Chen’s team also just applied for seed funding to launch what would likely be a $3 million study on how cannabis might help patients who are using opioids to treat chronic pain.
The plan is to administer vaporized cannabis to patients who’ve been using opioids for at least three months to treat chronic pain. They would monitor these patients over time to see how the treatment impacts their pain, mental health and overall quality of life.
Cannabis by all accounts has fewer side effects and a much lower addiction rate than opioids. So if patients with chronic pain are able to substitute medical marijuana for at least some of the painkillers they’re taking, that alone would be considered a good thing.
But there might be more to the theory. Chen said limited studies suggest there’s interaction between the system in our bodies that reacts to cannabis and the system that reacts to opioids, which may make the two drugs work synergistically.
Cannabis is also believed to have anti-inflammatory properties. And since swelling is often a contributing factor in chronic pain, Chen said any reduction in inflammation could reduce the amount of opioids patients need to take.
A federally funded study released Tuesday by the Rand Corporation and UC Irvine suggests states with ready access to medical marijuana had lower rates of opioid deaths. And an August 2017 study published in the American Journal of Public Health showed recreational cannabis legalization may be tied to a drop in opioid deaths in Colorado.
Those population studies are intriguing, Chen said. But he said they can’t actually prove causation, since other factors could be affecting the declines in opioid use. Also, conditions are so different from one state to the next that what’s true in one state with legal cannabis might not prove true in another.
Having clinical research to support such studies should help to clear up some of the confusion surrounding cannabis and opioids, Chen said, giving both patients and doctors more reliable information when they’re considering treatment options.
Some other early areas of interest UCLA’s cannabis research center hopes to pursue are connections to cancer, diabetes and whether people are adjusting their use of alcohol and other recreational drugs as they turn toward cannabis.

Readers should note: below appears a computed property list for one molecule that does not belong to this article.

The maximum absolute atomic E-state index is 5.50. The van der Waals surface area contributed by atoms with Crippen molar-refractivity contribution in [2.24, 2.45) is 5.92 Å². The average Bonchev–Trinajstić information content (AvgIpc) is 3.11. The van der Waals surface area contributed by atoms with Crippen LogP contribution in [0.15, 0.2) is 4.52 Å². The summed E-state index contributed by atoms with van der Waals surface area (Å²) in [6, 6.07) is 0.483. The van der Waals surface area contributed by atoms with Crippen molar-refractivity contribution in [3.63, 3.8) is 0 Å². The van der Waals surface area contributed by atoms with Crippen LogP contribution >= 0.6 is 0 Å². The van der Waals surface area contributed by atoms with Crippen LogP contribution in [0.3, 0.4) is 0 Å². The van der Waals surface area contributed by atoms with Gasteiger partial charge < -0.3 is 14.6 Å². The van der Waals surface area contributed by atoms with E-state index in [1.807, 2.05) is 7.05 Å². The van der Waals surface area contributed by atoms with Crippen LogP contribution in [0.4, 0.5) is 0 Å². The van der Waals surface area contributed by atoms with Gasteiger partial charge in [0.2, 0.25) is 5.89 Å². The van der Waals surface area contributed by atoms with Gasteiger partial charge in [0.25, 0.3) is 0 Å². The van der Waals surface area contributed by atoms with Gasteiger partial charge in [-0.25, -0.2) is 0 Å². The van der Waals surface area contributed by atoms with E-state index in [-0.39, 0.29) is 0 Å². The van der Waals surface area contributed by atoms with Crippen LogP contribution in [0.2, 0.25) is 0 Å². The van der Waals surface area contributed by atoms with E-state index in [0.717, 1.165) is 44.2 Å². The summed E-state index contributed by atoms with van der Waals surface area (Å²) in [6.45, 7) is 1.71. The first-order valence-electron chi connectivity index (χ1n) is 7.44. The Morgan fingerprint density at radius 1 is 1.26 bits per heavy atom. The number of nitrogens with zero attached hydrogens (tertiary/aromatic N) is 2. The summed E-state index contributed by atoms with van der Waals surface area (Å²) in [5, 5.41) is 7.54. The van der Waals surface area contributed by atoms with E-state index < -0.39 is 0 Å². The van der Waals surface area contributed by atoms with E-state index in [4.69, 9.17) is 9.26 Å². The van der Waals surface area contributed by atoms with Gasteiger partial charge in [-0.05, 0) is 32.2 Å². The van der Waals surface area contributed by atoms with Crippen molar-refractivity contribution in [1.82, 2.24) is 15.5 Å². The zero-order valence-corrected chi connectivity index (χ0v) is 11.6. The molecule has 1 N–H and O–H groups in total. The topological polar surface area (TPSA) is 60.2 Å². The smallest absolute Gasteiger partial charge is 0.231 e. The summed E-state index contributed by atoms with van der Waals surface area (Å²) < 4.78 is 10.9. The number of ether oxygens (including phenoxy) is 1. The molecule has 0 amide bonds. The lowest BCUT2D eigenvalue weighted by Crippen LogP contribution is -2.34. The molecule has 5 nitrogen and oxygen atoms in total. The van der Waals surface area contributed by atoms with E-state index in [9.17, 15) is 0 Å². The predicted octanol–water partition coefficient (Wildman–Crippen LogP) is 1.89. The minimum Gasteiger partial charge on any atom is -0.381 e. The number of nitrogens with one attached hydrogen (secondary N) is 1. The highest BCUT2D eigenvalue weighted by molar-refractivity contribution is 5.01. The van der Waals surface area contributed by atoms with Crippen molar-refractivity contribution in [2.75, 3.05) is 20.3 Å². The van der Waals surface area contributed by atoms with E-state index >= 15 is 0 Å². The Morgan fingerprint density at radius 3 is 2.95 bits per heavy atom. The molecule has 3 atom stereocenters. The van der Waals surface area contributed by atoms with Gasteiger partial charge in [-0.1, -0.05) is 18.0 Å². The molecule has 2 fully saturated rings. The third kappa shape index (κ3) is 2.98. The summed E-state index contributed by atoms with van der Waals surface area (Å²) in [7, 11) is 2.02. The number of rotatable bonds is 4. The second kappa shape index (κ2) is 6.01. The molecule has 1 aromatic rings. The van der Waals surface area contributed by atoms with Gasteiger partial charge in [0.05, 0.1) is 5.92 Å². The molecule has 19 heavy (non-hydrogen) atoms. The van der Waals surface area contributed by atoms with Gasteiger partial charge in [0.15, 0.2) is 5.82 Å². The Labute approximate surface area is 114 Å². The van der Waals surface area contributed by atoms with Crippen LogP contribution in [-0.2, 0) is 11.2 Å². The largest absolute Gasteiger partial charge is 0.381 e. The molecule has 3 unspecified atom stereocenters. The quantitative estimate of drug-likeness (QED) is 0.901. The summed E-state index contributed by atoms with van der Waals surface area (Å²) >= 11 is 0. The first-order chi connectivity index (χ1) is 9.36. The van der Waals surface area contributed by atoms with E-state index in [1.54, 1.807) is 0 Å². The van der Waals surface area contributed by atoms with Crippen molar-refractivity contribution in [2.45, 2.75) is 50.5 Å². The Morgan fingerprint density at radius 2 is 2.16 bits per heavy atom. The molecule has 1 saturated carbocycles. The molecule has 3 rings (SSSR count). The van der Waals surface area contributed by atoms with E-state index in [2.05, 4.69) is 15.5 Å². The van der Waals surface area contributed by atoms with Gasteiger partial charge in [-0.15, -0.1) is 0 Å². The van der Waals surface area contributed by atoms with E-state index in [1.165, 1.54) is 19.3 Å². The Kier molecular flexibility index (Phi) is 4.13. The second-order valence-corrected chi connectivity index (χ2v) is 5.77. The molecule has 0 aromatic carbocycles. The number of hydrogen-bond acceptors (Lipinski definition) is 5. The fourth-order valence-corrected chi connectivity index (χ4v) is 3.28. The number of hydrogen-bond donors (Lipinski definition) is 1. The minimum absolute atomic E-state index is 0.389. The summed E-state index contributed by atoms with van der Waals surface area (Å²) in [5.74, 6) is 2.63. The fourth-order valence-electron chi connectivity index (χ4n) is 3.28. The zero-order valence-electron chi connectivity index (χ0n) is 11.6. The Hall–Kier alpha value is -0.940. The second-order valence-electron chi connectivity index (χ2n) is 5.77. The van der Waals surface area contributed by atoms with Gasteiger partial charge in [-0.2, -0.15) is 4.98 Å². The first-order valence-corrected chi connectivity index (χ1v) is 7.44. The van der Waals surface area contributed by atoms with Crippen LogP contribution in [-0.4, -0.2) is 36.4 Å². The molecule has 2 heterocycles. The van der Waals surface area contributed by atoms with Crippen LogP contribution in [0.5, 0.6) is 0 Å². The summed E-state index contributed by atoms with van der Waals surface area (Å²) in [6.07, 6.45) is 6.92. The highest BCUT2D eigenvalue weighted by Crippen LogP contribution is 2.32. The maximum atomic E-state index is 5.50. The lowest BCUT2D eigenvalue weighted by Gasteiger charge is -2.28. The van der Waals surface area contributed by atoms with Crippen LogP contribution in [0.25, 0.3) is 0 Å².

While the interest and need for more cannabis research are high, so are the barriers.
Marijuana remains classified by the Drug Enforcement Administration alongside heroin as a Schedule I controlled substance – a designation reserved for highly addictive drugs with no proven medical use. That means anyone who wants to research the drug must jump through so many hoops that it’s impossible for many to move forward.
Also, though there are multiple state-licensed cannabis dispensaries within 1,000 feet of UCLA Medical Center, federal laws says the university would need to get marijuana for its study from the University of Mississippi.
Since 1968, Ole Miss has had a monopoly on growing cannabis to supply researchers doing studies on people. But Chen said that supply is not reflective of what people are buying in legal markets, without the range of concentrations, strains and preparations available at any licensed shop.
The DEA agreed in 2016 to let other organizations grow cannabis for sanctioned research. UCLA has not applied to be a licensed cultivator given the real estate challenges in the area, Chen said. More than 100 other universities or organizations have applied. None have yet been given a permit to proceed.
The federal status of cannabis also makes it tough for researchers to get funding, with very few pots of money available for research on the therapeutic benefits of marijuana.
“Nearly all of federal funding related to cannabis over the past 50 years has gone into research toward (its) harms,” Chen said.
Under Proposition 64, up to $10 million a year for the next 10 years will be dedicated to California universities to research the impact of legalization. But competition for those funds will be stiff.
UC San Diego has had a Center for Medicinal Cannabis Research since 2000. Humboldt State University created its Institute for Interdisciplinary Marijuana Research nearly six years ago. And UC Irvine is in the process of trying to create an interdisciplinary cannabis research center.
Chen said he expects much of the funding to advance cannabis research at UCLA and beyond will have to come from philanthropists and from companies in the industry.
Two studies are underway at the university now on how cannabis might reduce spasticity in children with epilepsy. Both are being funded by GW Pharmaceutical, a British company that’s close to securing FDA approval for Epidiolex, which would be the first drug derived from real cannabis plants that could be prescribed through a pharmacy.
Developments like that have Chen optimistic, despite the challenges ahead.
“I get out of bed now so excited… to be able to uncover all this knowledge that we’ve been overlooking.”